Home Equity Line of Credit

A HELOC – or Home Equity Line of Credit – is a secured line of credit often used to pull equity out of a home. Also known as a second mortgage, there are many uses and times where HELOCs are advantageous. The most common uses for a HELOC are for home improvements or to cover major expenses like funding a college education or paying hefty medical bills. Although, there is normally a limit on how much you can pull out based upon the current state of the market, your credit score and the type of property. HELOCs can also be used on the front end, as part of your down payment when purchasing a house. The term “80-10-10” refers to 80% loan to value first mortgage a 10% HELOC and 10% down payment. First becoming common in the early 2000s, this method of buying is making a comeback. HELOCs normally have a draw period, or a time when you can take money out and put money back in, using the line as a revolving line of credit. This can be from 5-15 years and during this time most lenders typically require interest only payments. Once the draw period has ended, the repayment period begins – requiring you to pay the principal every month for the remaining payments. Interest rates on HELOCs are based on an INDEX plus a Margin. The Index is normally the Wall Street Journal published Prime Offer Rate. The Margin is set based on your loan-to-value ratio and credit score. Rates fluctuate month-to-month based on the published index value.


FHA Loans

Designed to help low-to-moderate income borrowers, an FHA loan is a federally backed mortgage issued by an approved lender and insured by the Federal Housing Administration (FHA). Most FHA loans only require 3.5% down payment and often allow for lower credit scores than conventional loans. However, minimum credit scores can vary from one FHA lender to the next – requiring a little homework on our part to find the ideal match. All FHA loans come with two types of mortgage insurance. Typically financed into the loan, the FHA charges an up-front mortgage insurance premium of 1.75% of your total loan amount. In addition, most FHA loans require a monthly mortgage insurance premium (MIP) that is paid for the life of the loan – although there are exceptions. An FHA loan is a great option for buyers who fall outside of the conventional loan requirements or have “B” or “C” credit.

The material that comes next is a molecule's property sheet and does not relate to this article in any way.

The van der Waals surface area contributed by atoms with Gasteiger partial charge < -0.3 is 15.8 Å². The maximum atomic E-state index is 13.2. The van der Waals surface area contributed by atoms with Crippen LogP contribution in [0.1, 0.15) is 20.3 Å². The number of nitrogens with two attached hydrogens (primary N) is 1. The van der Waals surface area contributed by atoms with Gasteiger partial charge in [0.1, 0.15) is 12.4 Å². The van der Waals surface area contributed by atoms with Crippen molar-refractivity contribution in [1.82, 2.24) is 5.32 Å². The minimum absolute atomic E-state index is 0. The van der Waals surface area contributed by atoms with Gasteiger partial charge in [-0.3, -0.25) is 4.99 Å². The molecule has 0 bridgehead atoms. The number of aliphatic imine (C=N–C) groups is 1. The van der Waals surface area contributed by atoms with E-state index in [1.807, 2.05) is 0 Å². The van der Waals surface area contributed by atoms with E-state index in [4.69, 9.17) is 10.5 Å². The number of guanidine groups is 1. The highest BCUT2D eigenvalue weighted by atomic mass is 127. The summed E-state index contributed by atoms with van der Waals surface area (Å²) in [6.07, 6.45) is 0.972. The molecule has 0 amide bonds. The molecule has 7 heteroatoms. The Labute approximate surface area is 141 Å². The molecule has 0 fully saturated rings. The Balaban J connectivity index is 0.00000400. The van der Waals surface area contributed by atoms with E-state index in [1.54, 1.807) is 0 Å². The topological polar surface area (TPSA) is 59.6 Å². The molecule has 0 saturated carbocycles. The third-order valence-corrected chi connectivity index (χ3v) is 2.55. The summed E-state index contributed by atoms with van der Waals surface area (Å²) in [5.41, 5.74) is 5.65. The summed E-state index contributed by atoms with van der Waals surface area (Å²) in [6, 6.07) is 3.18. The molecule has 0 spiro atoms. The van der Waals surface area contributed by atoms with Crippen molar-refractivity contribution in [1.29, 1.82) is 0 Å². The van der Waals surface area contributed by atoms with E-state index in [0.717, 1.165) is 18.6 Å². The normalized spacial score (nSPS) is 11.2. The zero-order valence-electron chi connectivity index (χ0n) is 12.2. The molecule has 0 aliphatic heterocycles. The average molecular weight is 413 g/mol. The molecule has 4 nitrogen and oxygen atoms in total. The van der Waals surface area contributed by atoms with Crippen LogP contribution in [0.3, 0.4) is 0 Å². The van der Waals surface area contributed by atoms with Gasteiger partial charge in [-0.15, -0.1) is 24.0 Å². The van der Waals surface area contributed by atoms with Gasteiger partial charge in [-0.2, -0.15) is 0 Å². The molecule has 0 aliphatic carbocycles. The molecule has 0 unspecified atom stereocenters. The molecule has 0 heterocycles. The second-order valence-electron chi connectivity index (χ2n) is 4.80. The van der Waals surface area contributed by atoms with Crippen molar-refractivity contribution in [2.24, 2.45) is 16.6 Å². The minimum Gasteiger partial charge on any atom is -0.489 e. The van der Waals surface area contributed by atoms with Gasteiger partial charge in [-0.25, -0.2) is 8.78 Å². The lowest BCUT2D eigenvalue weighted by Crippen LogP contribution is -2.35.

VA Loans

Backed by the US Department of Veterans Affairs, VA loans are a special mortgage option available to veterans, active duty service members and select military spouses. Created in 1944 amid WWII, these loans are a benefit program that help our nation’s heroes and their families purchase and/or refinance a home. One of the numerous benefits of a VA loan is that many borrowers can qualify for a $0 down mortgage! This means a borrower does not have to make a down payment and can still buy a home. VA loans also boast some of the most competitive interest rates in the market and are easier to qualify for than some other loans. Also, unlike conventional loans, VA loans do not require PMI. However, most of these loans do feature something called a “funding fee.” This fee is paid directly to the VA to ensure the program keeps running for future generations. The amount of the funding fee varies in relation to the borrower’s circumstance and does not necessarily apply to all veterans. If you are a veteran, active duty service member or military spouse, you should discuss your situation with one of Mortgage Atlanta’s loan experts to learn whether a funding fee applies to you. We thank you for your service! Mortgage Atlanta takes extra pride in working with our VA clients and we will donate up to $500 of our profits on each VA loan to a military-backed charity of your choice!


Jumbo Loans

Jumbo loans are conventional, non-conforming loans that are above the conforming loan limit set by Fannie Mae and Freddie Mac. Because these loans are not “backed” by Fannie, Freddie or any standard guidelines, the programs and rates can vary greatly from one lender to the next. Shortly following the mortgage meltdown of 2008, the Consumer Financial Protection Bureau (CFPB) came up with some general guidelines that lenders should follow on all loans and – fortunately – those guidelines are followed by most jumbo lenders. Because these loans involve lending larger amounts of money, most lenders like to go through a very through underwrite to minimize the financial risk. It’s important to note that jumbo loans often require higher down payments and better credit scores than their conforming counterparts. Jumbo loan interest rates are often slightly higher than Fannie Mae or Freddie Mac backed loans. Because there are so many moving parts and a greater risk involved, it’s important that the borrower takes the time to fully understand the loan and get pre-approved by a qualified loan officer to avoid any hiccups along the way. Mortgage Atlanta loan specialists welcome the opportunity to explain the benefits and potential pitfalls of a jumbo loan to help you decide if it’s the right fit for you.